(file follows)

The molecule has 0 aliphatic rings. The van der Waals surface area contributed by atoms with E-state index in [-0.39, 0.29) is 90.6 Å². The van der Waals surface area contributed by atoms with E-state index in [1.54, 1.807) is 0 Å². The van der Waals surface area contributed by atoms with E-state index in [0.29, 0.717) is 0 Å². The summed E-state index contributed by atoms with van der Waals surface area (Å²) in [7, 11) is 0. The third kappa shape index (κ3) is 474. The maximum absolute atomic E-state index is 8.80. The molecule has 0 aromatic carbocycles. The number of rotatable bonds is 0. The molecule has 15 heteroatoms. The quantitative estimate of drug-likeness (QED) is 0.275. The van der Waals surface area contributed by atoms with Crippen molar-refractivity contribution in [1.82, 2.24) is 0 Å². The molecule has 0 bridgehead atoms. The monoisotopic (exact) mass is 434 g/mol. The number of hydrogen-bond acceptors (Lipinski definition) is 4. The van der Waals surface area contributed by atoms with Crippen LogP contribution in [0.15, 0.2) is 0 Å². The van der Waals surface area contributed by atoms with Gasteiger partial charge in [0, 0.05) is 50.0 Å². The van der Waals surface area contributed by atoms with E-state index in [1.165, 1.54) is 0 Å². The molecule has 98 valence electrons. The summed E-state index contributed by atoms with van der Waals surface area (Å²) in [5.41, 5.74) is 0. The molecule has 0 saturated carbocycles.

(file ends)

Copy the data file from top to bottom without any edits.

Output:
The molecule has 0 aliphatic rings. The van der Waals surface area contributed by atoms with E-state index in [-0.39, 0.29) is 90.6 Å². The van der Waals surface area contributed by atoms with E-state index in [1.54, 1.807) is 0 Å². The van der Waals surface area contributed by atoms with E-state index in [0.29, 0.717) is 0 Å². The summed E-state index contributed by atoms with van der Waals surface area (Å²) in [7, 11) is 0. The third kappa shape index (κ3) is 474. The maximum absolute atomic E-state index is 8.80. The molecule has 0 aromatic carbocycles. The number of rotatable bonds is 0. The molecule has 15 heteroatoms. The quantitative estimate of drug-likeness (QED) is 0.275. The van der Waals surface area contributed by atoms with Crippen molar-refractivity contribution in [1.82, 2.24) is 0 Å². The molecule has 0 bridgehead atoms. The monoisotopic (exact) mass is 434 g/mol. The number of hydrogen-bond acceptors (Lipinski definition) is 4. The van der Waals surface area contributed by atoms with Crippen LogP contribution in [0.15, 0.2) is 0 Å². The van der Waals surface area contributed by atoms with Gasteiger partial charge in [0, 0.05) is 50.0 Å². The van der Waals surface area contributed by atoms with E-state index in [1.165, 1.54) is 0 Å². The molecule has 98 valence electrons. The summed E-state index contributed by atoms with van der Waals surface area (Å²) in [5.41, 5.74) is 0. The molecule has 0 saturated carbocycles.